I was cruising along the scenic route between Schroon Lake and Ticonderoga when the big brown sign marking the Arnold Pond trailhead caught my eye. I slowed down in time to read the bright yellow text — it said 0.3 miles to the pond and I had time to spare, so I pulled over.

On the trail

The trail wasted no time in getting steep, so I marched uphill as a view of the northern border of the Pharaoh Lake Wilderness Area emerged behind me. Since the hill faces south, the sun hits it all day, making the path snow free and relatively dry, rare things this early in the hiking season.

Before I knew it, the grade eased and I emerged from the forest to a chorus of spring peepers singing from the shore of the pond. Peepers are small chorus frogs that emerge from their shallow underground shelters as soon as things warm up. Once awake, they head to a nearby wetland or pond and begin to chirp; meanwhile, Adirondackers celebrate because their calls mean spring has finally arrived.

I lingered on the shore for a moment before exploring. The pond was typical of a lot of places I’ve visited in the Adirondacks — a complete surprise in its simple beauty. There is a low ridge above the northern end that’s steep, rocky, and peppered with cliffs. The base of the ridge is littered with boulders, a testament to gravity’s persistence and to the ever-changing nature of the mountains.

Naturally beautiful

As I walked toward the pond’s outlet, I began to see and hear signs of life. Last year’s dried bracken ferns crunched underfoot, but green fronds were already making an appearance among the leafy detritus. A half-submerged log sported verdant mosses and pale lichens, subtle signs of color that were welcome in the absence of wildflowers and grasses. Those will arrive soon enough.

At first glance, Arnold Pond looks ancient with its rugged surroundings and the sun bleached dead pines leaning from its surface, but further inspection revealed a fleeting side to things. The beaver dam at the southern end of the pond has been reduced to a soft, shrinking, overgrown form. Considering I couldn’t find any lodges, I had to wonder when the once-sturdy structure would breach, sending the entire pond spilling down the mountain. The deluge, much like spring itself, would mark a massive change for this lively place.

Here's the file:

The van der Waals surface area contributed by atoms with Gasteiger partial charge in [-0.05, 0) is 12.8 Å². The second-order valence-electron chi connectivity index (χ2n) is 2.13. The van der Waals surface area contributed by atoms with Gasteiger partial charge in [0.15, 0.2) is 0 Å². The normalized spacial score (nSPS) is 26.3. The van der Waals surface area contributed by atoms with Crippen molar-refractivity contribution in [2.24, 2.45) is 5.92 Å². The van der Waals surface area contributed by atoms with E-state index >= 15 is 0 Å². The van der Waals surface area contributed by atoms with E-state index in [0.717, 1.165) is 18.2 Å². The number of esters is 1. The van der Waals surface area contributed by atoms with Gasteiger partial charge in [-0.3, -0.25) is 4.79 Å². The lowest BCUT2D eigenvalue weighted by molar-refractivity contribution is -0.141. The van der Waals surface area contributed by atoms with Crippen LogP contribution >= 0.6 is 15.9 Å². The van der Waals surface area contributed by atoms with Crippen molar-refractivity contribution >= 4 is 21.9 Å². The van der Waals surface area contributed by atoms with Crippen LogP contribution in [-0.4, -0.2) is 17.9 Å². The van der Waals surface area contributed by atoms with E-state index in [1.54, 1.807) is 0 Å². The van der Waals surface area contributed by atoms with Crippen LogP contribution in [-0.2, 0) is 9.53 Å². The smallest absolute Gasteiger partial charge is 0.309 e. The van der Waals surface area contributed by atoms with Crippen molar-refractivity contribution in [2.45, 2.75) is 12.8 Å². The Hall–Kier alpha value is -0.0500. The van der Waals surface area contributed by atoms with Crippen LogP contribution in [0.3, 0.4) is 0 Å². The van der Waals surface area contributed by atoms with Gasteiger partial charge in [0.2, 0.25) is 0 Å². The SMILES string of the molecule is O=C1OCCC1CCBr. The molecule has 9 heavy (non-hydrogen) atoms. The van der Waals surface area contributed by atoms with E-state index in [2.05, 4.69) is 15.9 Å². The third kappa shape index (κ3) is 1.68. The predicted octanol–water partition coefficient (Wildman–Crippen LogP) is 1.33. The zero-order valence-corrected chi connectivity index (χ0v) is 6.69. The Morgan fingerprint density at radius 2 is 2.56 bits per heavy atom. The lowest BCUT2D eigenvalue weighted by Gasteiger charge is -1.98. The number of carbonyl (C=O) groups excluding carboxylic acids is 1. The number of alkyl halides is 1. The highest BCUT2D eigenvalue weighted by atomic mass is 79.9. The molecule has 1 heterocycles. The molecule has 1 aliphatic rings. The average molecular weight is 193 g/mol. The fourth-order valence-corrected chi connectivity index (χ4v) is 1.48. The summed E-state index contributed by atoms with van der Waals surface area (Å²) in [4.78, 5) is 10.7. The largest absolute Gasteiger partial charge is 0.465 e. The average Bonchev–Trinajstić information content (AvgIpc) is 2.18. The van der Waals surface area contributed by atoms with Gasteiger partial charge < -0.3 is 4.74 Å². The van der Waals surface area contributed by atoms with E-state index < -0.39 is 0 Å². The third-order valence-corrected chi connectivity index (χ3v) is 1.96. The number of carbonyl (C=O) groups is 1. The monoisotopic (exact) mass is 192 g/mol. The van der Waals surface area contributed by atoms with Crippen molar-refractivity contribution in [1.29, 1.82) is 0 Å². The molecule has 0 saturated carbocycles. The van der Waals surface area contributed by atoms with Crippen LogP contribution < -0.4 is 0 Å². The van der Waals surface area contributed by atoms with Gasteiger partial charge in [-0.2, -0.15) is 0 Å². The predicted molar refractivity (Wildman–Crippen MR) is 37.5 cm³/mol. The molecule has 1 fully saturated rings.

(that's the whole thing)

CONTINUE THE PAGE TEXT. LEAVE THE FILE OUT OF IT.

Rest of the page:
I hung out at Arnold Pond for awhile, listening to the peepers and the birds. A woodpecker made itself known in the distance, and everything felt in its right place. Arnold Pond isn’t necessarily the kind of hike you can plan a day around, but it is the kind of place you could spend a day in if you like to sit back and let nature do the talking.


The trail begins on Route 74 about 10 miles from downtown Schroon Lake. From downtown, head north on Route 9N and turn right on Route 74, heading toward Ticonderoga, at the four-way stop. The trailhead is on the left in 7.5 miles, the parking area is just past it on the right. Be careful walking from the lot to the trail, as Route 74 can be quite busy.

The hike

Sign in at the trail register and follow the well-marked path as it heads steeply uphill. It’s quite an ascent but rest assured, it is short. The grade rounds off as the path nears the pond, which appears about 0.3 miles from the trailhead. It’s fun to explore the shore, just be respectful of signs marking private property. 

Before checking out Arnold Pond, head to Schroon Lake and grab something for a pond-side picnic. This hike is a great addition to a longer stay in the region!